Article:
Gearing up for a showdown
Two SIM teams have qualified for the last 16 of the King's Pool College Cup 2019. As Ng Wen Sze discovers, there's much more to the competition than merely winning.
The long summer break for SIM-University of London undergraduates allow them to keep busy with a variety of activities. Besides clocking up internship hours to boost their work experience, students have taken the opportunity to travel or train for the local inter-varsity competitions.
There is a group of students who have been gearing up for a showdown. They have polished and chalked their cues, and stretched themselves to be as flexible as they can be. The King's Pool College Cup 2019, an interschool pool competition among the government tertiary institutions and SIM, commences on 30 July 2019. Four teams have been representing SIM. The competition consists of two rounds before the champion team emerges.
The teams have been in fierce competition, playing daily from 9.30am to 11.30pm. Out of 32 teams, two of the four SIM teams have pulled through to qualify for the top 16.
I feel that it trains me to handle pressure during crucial moments and motivates me to improve after every failure I encounter.
We interviewed the current President of the SIM Cuesports Club, Daniel Ong, a second year student in the BSc Accounting and Finance programme. He said: “Competition provides a myriad of opportunities for players to demonstrate their talent and skills. I really enjoy the competitive atmosphere as we are exposed to better players and the pressure to win as a team. This bonds us together, regardless of the results. I feel that it trains me to handle pressure during crucial moments and motivates me to improve after every failure I encounter.”
We also spoke to the former president of the Club, Laris Lee, a graduate of the BSc Banking and Finance programme. He said: “I feel that having competitions like this is a way to prove how much we have improved and also to build better bonds, not only with teammates but the club as a whole. It really puts us to the test as the atmosphere during competition is the total opposite of our normal training sessions. With the pressure and eagerness to win, it makes the game even more exciting.”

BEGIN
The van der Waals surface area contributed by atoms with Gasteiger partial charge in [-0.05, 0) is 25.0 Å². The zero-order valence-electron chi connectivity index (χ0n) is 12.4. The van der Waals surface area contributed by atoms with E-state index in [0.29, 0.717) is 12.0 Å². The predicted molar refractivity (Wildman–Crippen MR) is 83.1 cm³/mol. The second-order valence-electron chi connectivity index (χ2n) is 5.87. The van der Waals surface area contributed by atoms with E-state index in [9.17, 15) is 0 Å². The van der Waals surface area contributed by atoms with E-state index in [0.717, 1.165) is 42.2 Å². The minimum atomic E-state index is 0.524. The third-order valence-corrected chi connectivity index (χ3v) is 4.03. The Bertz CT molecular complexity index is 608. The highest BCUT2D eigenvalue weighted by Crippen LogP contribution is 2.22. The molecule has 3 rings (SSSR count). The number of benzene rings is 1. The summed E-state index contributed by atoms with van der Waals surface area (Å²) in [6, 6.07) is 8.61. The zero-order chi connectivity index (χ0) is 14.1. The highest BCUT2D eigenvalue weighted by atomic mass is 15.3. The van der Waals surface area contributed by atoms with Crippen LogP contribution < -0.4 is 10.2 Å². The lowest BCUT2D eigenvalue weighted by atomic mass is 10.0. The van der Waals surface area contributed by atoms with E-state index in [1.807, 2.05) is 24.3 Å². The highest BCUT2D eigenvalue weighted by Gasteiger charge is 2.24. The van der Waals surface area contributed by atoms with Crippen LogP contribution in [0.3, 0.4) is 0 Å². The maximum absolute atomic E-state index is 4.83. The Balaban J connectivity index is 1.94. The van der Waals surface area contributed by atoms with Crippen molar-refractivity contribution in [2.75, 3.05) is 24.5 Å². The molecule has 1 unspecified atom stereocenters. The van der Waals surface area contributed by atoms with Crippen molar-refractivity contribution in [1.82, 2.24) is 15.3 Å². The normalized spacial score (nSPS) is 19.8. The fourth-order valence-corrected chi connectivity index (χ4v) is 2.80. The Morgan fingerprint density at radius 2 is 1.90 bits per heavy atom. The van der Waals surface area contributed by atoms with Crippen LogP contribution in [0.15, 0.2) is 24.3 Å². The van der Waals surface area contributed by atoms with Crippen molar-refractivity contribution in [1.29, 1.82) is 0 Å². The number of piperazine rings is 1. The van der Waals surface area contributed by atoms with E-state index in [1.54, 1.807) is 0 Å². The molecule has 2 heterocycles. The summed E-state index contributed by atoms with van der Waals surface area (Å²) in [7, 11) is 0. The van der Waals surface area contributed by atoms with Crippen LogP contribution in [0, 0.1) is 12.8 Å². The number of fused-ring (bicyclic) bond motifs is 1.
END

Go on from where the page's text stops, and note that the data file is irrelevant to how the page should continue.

If a player loses, learns from their mistakes and continually improves, it shows their character.
Laris also said that winning isn't everything - it's about enjoying the process and having fun. It also makes him want to improve and reduce any mistakes. If a player gives up after losing, it really does say a lot about their character. Similarly, if a player loses, learns from their mistakes and continually improves, it shows their character and how they do things, be it CCA, studies or even their future work.
Winning is indeed not everything. The opportunity to enjoy sports as different individuals and be able to exchange pointers are just a few things one can take away from this competition.
There are about 80 active members in SIM Cuesports. The club participates in three annual competitions for good athlete development. Besides training three times a week for competitions, the club also runs a learn-to-play programme for students (10 lessons).
Since SIM Cuesports’ participation in the Singapore University Games 2018 (SUniG) in 2007, the team has delivered a podium finish every year.
[Main image: SIM-UOL undergraduates paused their game to capture the moment. Pictured from left to right: Kevin Sudjuno, BSc Accounting and Finance; Ang Gim Chow, BSc Computing and Information Systems; Casilyn Soon, BSc Creative Computing; Daniel Ong Jun Jie (President), BSc Accounting and Finance; Joshua Pay, BSc Computing and Information Systems; Bernardus Mintat, BSc Economics and Finance.]
- Ng Wen Sze is a former Senior Programme Executive at SIM Global Education.